Percolater is an iPad app that makes reading your news as easy as sifting through a stack of paper. After loading the RSS feeds you like to read -- the easiest way is to do a direct import from Google Reader -- you can quickly sift through screen shots of your favorite sites without needing to wait for pages to load one by one. You can get a rough idea of how this works from the video and screen shots below:

An overview of how the Percolater App works

Percolater is a nice, polished app. I can't take credit for all the polish, but I do take credit for much of the user experience. When folks ask "who was the designer?" the developer/designer and I both point at each other, often leading to some very confused looks. Below, I'd like to show you how our co-creation process worked, how I got involved, and what I did as the User Experience (UX) Designer.

Design the UX

Develop the Point of View (POV): 1)  WHO is it for?   2)  WHY would they use it?   3)  WHAT can it do that no other app can? People like designers who read visually-rich pages with unique fonts, layouts, and lots of graphics. Because they don’t like wasting time waiting for links to load, but they like seeing content in its original form. Let you read your news even when you have no internet connection.

1Recruit an appropriate person to give feedback in exchange for a free dinner. On a college campus, this step is like shooting fish in a barrel.  2 Buy said person a dinner. While waiting for food to arrive, hand over an iPad with Percolater loaded. Tell them it’s an app that you can use to read news, but let them figure everything else out for themselves.   3Watch as they poke at various images and buttons. Bite your tongue as they repeatedly do things that make you want you to scream “YOU’RE NOT SUPPOSED TO USE IT THAT WAY.” Note what they attempt to do, and ask questions like “What are you trying to do right now?” and “How did you expect the app to respond when you did that gesture?” Your job is to figure out what’s going on in the user’s head: their mental model.  4If the user gets stuck or you want to see them try a feature, prompt them with requests like: “Let’s say you want to email this to a friend. How would you do that?” 5When the food comes, put down the iPad and ask general questions like “What do you wish were gone?” and “How does this compare with other apps you use?” For Percolater, we also ask what news sources our interviewee reads on a regular basis and how (web browser, mobile platform, dead trees, etc.) This information is handy, since it helps you know how to interpret their feedback.  6 After solving egregious UI issues, seed beta versions to anyone who’s able and willing to try it out long-term. Meet with them after a couple of weeks to see how they use the app. Chances are good that they’re not using it exactly like you’d expect; we had one user who used Percolater for only one of his dozens of feeds, but loved the app for reading that one source. The feedback you get from short interviews help to fine-tune a person’s initial encounter with the app. Longer-term beta users are invaluable in understanding who the product resonates with, and how it will integrate into their life. Feature Updates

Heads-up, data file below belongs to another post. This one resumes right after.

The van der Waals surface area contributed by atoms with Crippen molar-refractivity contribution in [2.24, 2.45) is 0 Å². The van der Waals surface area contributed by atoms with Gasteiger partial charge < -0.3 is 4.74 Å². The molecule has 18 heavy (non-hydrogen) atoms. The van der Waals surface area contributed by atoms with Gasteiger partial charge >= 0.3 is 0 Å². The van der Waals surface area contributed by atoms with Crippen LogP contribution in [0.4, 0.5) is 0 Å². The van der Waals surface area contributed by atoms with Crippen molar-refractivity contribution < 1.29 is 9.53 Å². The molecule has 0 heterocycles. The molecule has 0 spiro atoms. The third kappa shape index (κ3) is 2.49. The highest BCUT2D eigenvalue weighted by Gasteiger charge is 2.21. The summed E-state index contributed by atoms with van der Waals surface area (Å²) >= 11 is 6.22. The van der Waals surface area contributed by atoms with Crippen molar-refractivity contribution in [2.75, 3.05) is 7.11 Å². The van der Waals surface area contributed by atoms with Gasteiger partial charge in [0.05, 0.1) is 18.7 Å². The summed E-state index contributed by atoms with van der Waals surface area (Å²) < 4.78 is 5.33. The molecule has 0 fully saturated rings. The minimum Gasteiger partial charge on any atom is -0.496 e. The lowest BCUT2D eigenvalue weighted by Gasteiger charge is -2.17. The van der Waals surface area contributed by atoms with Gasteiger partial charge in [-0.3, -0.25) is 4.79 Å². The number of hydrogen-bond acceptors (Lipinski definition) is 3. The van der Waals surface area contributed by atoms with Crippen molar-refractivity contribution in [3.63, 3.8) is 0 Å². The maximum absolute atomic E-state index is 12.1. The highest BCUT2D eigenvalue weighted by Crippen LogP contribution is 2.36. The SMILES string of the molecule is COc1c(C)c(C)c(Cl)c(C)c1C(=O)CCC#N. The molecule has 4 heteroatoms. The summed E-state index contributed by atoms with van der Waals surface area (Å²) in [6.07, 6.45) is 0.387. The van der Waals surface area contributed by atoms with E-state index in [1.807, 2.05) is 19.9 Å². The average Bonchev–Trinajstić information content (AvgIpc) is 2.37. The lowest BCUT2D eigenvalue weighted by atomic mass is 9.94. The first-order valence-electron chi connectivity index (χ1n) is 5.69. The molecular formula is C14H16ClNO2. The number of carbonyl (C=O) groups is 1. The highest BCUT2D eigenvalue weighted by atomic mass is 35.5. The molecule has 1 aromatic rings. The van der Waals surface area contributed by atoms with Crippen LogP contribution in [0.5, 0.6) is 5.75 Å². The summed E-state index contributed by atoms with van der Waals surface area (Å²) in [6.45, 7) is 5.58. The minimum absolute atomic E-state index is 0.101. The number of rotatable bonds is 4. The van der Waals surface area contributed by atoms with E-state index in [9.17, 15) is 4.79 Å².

Ideas and Wireframing

Preparing to launch the app - Terms of Service, Privacy PolicyLaunching the app - seriously exciting.

Supporting the app: Call and email customers to solicit feedback, and monitor app reviews.

In case you're curious, a blog post about User-Centered Design and a good sample of my writing can be found here.

In addition to being featured in the App Store’s New and Noteworthy section, we were reviewed by Mashable, macstories, and a number of other sites.